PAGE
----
Nepal celebrated New Year’s Day with a nationwide banda, a forced closure of businesses and roads. That’s no surprise: Every day there are bandas, transport strikes, labor actions and disruptive protests throughout the country. Nepalis are fed up with incompetent governance caused by political bickering and, despite a long tradition of patience and civility, are taking action into their own hands when they have a grievance.
The costs are high. Students suffer because schools find it impossible to operate for the legally required number of days in a year. Businesses suffer from reduced productive capacity and lower sales. Development work slows to a crawl with 100 or more days of forced inaction each year. And the poorest of the poor, those dependent on hourly wages or day-labor, suffer the most, sometimes to the point of going hungry when they can’t work.
At least seven major protests disrupted Nepal on Monday, about par for the course recently.
Maoist cadres in Taplejung district continued a week-long forced closure of government offices over a demand that three of their activists killed in 2006 be declared official martyrs by the government. On Monday six protesters were hurt when police clashed with Maoists while trying to reopen the offices.
In Dhading district a student union affiliated with the ruling party enforced a district-wide banda after one of the student union members, 15-year-old Bir Bahadur Tamang, was hauled out of a school examination and attacked with knives and iron rods. Tamang’s assailants, the UML student union says, were members of the Maoist YCL militia.
In Kailali district Maoists continued an indefinite transportation and business strike over police action to clear squatters from a community forest last month. Police allege that the squatters were motivated and transported to the forest by agitators bent on pulling down the government. The Maoists are protesting the “disproportionate violence” of the police move, which left several protesters dead and scores injured.
In Sano Thimi, outside the capital, students have locked administrators of the university there out of their offices for the last month, protesting plans to close the campus after enrollment slipped from 4,200 students to about 3,000. The university says that the school is not economically viable at that size: The students want the university to offer additional majors to increase enrollment.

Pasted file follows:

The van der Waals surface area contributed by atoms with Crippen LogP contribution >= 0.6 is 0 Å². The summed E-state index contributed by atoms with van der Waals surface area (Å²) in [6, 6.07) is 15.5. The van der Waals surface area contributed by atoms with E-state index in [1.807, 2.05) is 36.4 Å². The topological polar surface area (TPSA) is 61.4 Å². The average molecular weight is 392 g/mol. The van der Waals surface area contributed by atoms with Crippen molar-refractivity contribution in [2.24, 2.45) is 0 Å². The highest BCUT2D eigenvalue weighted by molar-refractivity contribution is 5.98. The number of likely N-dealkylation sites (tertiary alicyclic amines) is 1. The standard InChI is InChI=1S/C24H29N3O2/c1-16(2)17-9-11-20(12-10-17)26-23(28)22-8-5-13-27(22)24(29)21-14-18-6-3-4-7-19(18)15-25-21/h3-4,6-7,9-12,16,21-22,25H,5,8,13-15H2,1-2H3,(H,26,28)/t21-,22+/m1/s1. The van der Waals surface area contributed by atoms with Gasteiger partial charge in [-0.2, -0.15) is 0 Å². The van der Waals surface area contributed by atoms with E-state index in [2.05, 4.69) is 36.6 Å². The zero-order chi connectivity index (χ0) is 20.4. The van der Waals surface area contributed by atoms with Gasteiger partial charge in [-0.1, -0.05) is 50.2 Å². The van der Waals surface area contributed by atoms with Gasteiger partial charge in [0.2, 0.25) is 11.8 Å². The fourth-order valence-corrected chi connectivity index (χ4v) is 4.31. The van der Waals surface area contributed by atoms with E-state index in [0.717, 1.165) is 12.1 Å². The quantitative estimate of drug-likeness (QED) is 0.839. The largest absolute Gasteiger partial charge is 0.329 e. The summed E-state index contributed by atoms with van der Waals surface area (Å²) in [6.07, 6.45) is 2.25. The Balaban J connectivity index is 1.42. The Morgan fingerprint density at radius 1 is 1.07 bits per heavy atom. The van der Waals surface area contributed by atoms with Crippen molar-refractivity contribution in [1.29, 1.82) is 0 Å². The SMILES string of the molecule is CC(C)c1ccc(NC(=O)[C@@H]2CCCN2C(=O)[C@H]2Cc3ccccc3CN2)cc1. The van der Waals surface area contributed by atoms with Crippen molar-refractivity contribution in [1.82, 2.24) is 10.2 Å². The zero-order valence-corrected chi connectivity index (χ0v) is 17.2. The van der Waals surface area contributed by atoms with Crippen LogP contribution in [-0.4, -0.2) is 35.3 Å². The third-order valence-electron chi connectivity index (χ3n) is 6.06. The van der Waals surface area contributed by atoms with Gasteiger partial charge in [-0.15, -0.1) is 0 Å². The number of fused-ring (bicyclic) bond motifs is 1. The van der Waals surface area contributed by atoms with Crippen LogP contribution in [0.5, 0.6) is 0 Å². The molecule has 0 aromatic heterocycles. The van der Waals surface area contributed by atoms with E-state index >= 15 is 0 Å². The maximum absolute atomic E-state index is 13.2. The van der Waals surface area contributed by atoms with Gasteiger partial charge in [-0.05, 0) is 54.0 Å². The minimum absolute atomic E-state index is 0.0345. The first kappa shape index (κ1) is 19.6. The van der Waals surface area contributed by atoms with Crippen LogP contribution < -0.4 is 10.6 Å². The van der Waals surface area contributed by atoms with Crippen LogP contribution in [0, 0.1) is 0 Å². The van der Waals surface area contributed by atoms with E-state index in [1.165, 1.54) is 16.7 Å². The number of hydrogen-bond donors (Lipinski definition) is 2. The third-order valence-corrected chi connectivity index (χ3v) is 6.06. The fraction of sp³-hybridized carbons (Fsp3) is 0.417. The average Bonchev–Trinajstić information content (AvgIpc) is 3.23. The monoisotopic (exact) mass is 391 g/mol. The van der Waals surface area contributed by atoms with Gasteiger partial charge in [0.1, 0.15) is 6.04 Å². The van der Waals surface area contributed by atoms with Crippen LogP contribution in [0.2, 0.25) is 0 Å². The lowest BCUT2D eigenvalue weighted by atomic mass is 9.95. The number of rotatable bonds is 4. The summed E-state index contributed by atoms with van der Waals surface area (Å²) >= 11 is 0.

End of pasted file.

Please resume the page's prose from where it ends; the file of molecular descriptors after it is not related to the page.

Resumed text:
And in Kathmandu, lawyers, teachers and doctors all protested on Monday, disrupting essential services and snarling traffic.
Several hundred lawyers staged a large sit-in on a major street in front of the Constituent Assembly building to protest delays in the constitution-writing process and what they call the failure of the government to enforce the rule of law in the country.
Tribhuvan University contract teachers – those without permanent appointment letters – demonstrated for a second day at the University over their demand for tenure status and what they say is a failure of the university to post job openings on a regular basis over a 12-year period. The teachers vowed more serious action if their demands were not met.
And a doctors’ strike at government-run Bir Hospital entered its thirteenth day. The doctors want the government to implement an earlier agreement on pay and security at the hospital. The original strike by junior physicians has expanded since it began, and now all doctors, helpers and security guards have joined the protest. Bir hospital is the only low-cost medical facility in the capital and served approximately 12,000 poor and indigent patients daily before the strike.
Apart from the impact of the protests individually, the sheer number and frequency of them has severely disrupted the country and has led to growing public frustration and incivility here.
If Nepal could get back to only one protest a day everyone would be grateful.
John Child is The NewsBlaze Nepal Correspondent, a journalist in Kathmandu who writes about goings-on in and around Nepal and her neighbors.